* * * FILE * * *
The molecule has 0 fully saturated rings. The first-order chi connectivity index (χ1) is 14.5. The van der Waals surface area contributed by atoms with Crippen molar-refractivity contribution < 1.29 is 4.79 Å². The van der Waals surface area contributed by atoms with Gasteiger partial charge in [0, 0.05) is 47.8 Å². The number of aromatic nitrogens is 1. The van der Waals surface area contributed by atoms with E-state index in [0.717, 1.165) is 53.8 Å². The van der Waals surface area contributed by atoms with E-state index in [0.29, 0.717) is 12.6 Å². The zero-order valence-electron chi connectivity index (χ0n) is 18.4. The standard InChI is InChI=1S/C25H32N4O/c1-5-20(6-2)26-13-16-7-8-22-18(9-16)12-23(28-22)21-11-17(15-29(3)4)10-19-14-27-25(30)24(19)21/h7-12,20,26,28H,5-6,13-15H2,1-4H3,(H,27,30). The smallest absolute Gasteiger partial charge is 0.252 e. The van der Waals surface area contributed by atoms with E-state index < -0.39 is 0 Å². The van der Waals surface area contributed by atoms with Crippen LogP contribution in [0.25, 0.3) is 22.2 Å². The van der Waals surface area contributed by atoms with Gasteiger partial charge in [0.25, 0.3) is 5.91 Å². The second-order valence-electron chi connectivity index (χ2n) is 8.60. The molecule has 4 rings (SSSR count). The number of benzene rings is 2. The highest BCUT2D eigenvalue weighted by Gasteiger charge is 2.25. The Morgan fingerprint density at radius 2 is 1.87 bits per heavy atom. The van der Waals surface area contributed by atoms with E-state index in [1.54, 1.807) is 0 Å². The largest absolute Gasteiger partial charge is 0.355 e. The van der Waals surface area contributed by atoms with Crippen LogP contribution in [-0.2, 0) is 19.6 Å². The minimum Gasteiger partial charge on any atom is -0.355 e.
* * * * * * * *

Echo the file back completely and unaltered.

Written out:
The molecule has 0 fully saturated rings. The first-order chi connectivity index (χ1) is 14.5. The van der Waals surface area contributed by atoms with Crippen molar-refractivity contribution < 1.29 is 4.79 Å². The van der Waals surface area contributed by atoms with Gasteiger partial charge in [0, 0.05) is 47.8 Å². The number of aromatic nitrogens is 1. The van der Waals surface area contributed by atoms with E-state index in [0.717, 1.165) is 53.8 Å². The van der Waals surface area contributed by atoms with E-state index in [0.29, 0.717) is 12.6 Å². The zero-order valence-electron chi connectivity index (χ0n) is 18.4. The standard InChI is InChI=1S/C25H32N4O/c1-5-20(6-2)26-13-16-7-8-22-18(9-16)12-23(28-22)21-11-17(15-29(3)4)10-19-14-27-25(30)24(19)21/h7-12,20,26,28H,5-6,13-15H2,1-4H3,(H,27,30). The smallest absolute Gasteiger partial charge is 0.252 e. The van der Waals surface area contributed by atoms with E-state index < -0.39 is 0 Å². The van der Waals surface area contributed by atoms with Crippen LogP contribution in [0.25, 0.3) is 22.2 Å². The van der Waals surface area contributed by atoms with Gasteiger partial charge in [0.25, 0.3) is 5.91 Å². The second-order valence-electron chi connectivity index (χ2n) is 8.60. The molecule has 4 rings (SSSR count). The number of benzene rings is 2. The highest BCUT2D eigenvalue weighted by Gasteiger charge is 2.25. The Morgan fingerprint density at radius 2 is 1.87 bits per heavy atom. The van der Waals surface area contributed by atoms with E-state index in [1.54, 1.807) is 0 Å². The largest absolute Gasteiger partial charge is 0.355 e. The van der Waals surface area contributed by atoms with Crippen LogP contribution in [-0.2, 0) is 19.6 Å². The minimum Gasteiger partial charge on any atom is -0.355 e.